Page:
Researchers make safer lithium-ion batteries by inserting sensors

Lithium-ion (Li-ion) batteries are commonly used in many of our daily-use devices like laptops, cellphones, and iPods, as well as in airplanes and electric cars. While their small and lightweight features make them ideal as a power source, recent events have shown that Li-ion batteries come along with certain dangers.

For example, a recent battery fire occurred aboard a Boeing Dreamliner last year and presently some hoverboards are struggling with Li-ion battery safety issues.

Researchers from Penn State’s Battery and Energy Storage Technology (BEST) Center have been working to make the lithium-ion (Li-ion) batteries we use every day safer by inserting warning sensors to alert users to potential problems inside the battery.

Guangsheng Zhang shows a punctured lithium-ion battery. (Image Credit: Penn State)
Guangsheng Zhang shows a punctured lithium-ion battery. (Image Credit: Penn State)

“Li-ion batteries essentially provide portable power for everything,” said Chao-Yang Wang, William E. Diefenderfer Chair of Mechanical Engineering and professor of mechanical engineering, chemical engineering, and materials engineering.

Within traditional Li-ion batteries is a flammable electrolyte solution that under normal circumstances is not dangerous. However, if the battery is punctured or overcharged, a problem called thermal runaway can occur which can cause the battery to overheat and the battery pack catch on fire.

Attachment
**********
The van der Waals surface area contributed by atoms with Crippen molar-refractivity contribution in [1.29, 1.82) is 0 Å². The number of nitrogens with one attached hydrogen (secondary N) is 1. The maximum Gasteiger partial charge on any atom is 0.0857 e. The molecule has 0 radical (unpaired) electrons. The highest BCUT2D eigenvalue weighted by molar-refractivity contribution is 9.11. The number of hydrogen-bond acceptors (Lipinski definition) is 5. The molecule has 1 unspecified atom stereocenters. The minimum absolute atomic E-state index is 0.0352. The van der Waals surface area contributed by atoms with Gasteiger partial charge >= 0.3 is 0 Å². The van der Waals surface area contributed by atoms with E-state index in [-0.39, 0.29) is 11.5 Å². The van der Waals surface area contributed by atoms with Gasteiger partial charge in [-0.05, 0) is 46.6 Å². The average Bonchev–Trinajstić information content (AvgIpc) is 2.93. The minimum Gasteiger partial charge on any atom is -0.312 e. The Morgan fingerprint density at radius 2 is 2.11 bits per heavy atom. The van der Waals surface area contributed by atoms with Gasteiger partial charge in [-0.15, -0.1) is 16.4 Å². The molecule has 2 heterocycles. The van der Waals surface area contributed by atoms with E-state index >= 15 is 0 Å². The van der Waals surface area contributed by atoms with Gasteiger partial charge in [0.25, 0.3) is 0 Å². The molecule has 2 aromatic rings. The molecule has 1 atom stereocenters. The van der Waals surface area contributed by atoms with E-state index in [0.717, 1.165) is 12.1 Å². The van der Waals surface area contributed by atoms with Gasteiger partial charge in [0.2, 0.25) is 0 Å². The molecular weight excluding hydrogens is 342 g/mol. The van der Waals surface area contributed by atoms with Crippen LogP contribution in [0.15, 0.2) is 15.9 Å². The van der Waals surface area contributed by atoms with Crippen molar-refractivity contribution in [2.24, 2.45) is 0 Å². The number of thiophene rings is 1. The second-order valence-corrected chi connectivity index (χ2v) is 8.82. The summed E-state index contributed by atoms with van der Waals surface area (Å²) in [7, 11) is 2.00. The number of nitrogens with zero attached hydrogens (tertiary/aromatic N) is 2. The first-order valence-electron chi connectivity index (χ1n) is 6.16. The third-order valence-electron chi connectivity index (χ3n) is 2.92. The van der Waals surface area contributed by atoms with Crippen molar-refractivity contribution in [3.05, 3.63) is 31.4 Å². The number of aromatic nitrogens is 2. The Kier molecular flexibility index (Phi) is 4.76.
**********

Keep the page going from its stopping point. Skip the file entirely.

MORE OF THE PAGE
“Your cell phone charge can now last for a week instead of a day, but it’s still the same size. The battery has a lot more energy density, you are compressing more and more energy into a smaller space, and you have to be careful when you do that,” said Wang. “Our job is to come up with solutions to provide safety while at the same time increasing performance.”

By inserting temperature sensors into Li-ion batteries to monitor internal temperatures, a technology referred to as internal reaction temperature sensing (RTS), the Penn State researchers are hoping to add new levels of safety, allowing for early detection of problems and provide warning for intervention.

“We have a unique capability to put sensors inside of cells,” said Chris Rahn, professor of mechanical engineering. “It’s an emerging area and we are on the forefront.”

Instead of just waiting for the battery to generate enough heat from the inside and use an external sensor, which can take a long time due to the battery case, RTS monitors the temperatures on the inside so it can detect issues more quickly.  If the sensor detects that the inside is too hot, it will shut down the current flow in the battery.

Penn State was the first university to make large-format Li-ion cells in the lab and it’s that technology that allows researchers to insert and test these sensors.

“We make the batteries in our lab and then test them in our lab,” said Guangsheng Zhang, research associate in mechanical engineering. “Very few universities have the capabilities to make their own batteries.”

The team is working on the new technology in an attempt to get one step closer to a larger goal: smart batteries equipped with built-in sensors and actuators to enhance battery performance, life, and safety. Battery operators would not only be able to detect what is happening inside the battery, but also change the internal state of the battery (for example heating a battery so that it would work in extreme cold).

Story via Penn State University.

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